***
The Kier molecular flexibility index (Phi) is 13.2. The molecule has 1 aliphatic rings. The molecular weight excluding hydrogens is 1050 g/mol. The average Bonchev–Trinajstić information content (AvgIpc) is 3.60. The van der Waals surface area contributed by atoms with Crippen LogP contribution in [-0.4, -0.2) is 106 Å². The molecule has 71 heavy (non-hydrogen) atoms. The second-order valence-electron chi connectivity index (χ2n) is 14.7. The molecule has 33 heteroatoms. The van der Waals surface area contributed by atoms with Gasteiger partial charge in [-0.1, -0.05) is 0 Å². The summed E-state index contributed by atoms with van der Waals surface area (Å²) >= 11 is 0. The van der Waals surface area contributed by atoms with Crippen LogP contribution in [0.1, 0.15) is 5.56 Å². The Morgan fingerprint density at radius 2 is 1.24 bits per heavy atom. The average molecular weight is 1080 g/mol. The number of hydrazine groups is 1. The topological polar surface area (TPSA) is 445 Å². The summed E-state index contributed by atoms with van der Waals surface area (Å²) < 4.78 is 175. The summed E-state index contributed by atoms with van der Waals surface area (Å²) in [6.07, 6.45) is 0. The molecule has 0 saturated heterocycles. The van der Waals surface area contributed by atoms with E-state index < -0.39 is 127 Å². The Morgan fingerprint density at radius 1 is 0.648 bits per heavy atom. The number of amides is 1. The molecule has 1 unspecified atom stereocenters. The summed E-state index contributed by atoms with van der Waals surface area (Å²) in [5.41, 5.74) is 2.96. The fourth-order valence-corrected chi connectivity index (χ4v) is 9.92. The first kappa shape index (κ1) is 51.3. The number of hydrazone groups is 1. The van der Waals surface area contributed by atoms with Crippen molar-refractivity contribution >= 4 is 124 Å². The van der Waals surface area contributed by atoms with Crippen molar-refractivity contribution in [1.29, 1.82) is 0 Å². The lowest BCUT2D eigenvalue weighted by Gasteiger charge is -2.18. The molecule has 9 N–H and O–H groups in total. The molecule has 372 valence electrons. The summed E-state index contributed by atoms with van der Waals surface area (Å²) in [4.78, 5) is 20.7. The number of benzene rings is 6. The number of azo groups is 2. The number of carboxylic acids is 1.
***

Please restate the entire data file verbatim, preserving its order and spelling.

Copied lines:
The Kier molecular flexibility index (Phi) is 13.2. The molecule has 1 aliphatic rings. The molecular weight excluding hydrogens is 1050 g/mol. The average Bonchev–Trinajstić information content (AvgIpc) is 3.60. The van der Waals surface area contributed by atoms with Crippen LogP contribution in [-0.4, -0.2) is 106 Å². The molecule has 71 heavy (non-hydrogen) atoms. The second-order valence-electron chi connectivity index (χ2n) is 14.7. The molecule has 33 heteroatoms. The van der Waals surface area contributed by atoms with Gasteiger partial charge in [-0.1, -0.05) is 0 Å². The summed E-state index contributed by atoms with van der Waals surface area (Å²) >= 11 is 0. The van der Waals surface area contributed by atoms with Crippen LogP contribution in [0.1, 0.15) is 5.56 Å². The Morgan fingerprint density at radius 2 is 1.24 bits per heavy atom. The average molecular weight is 1080 g/mol. The number of hydrazine groups is 1. The topological polar surface area (TPSA) is 445 Å². The summed E-state index contributed by atoms with van der Waals surface area (Å²) < 4.78 is 175. The summed E-state index contributed by atoms with van der Waals surface area (Å²) in [6.07, 6.45) is 0. The molecule has 0 saturated heterocycles. The van der Waals surface area contributed by atoms with E-state index < -0.39 is 127 Å². The Morgan fingerprint density at radius 1 is 0.648 bits per heavy atom. The number of amides is 1. The molecule has 1 unspecified atom stereocenters. The summed E-state index contributed by atoms with van der Waals surface area (Å²) in [5.41, 5.74) is 2.96. The fourth-order valence-corrected chi connectivity index (χ4v) is 9.92. The first kappa shape index (κ1) is 51.3. The number of hydrazone groups is 1. The van der Waals surface area contributed by atoms with Crippen molar-refractivity contribution >= 4 is 124 Å². The van der Waals surface area contributed by atoms with Crippen molar-refractivity contribution in [1.29, 1.82) is 0 Å². The lowest BCUT2D eigenvalue weighted by Gasteiger charge is -2.18. The molecule has 9 N–H and O–H groups in total. The molecule has 372 valence electrons. The summed E-state index contributed by atoms with van der Waals surface area (Å²) in [4.78, 5) is 20.7. The number of benzene rings is 6. The number of azo groups is 2. The number of carboxylic acids is 1.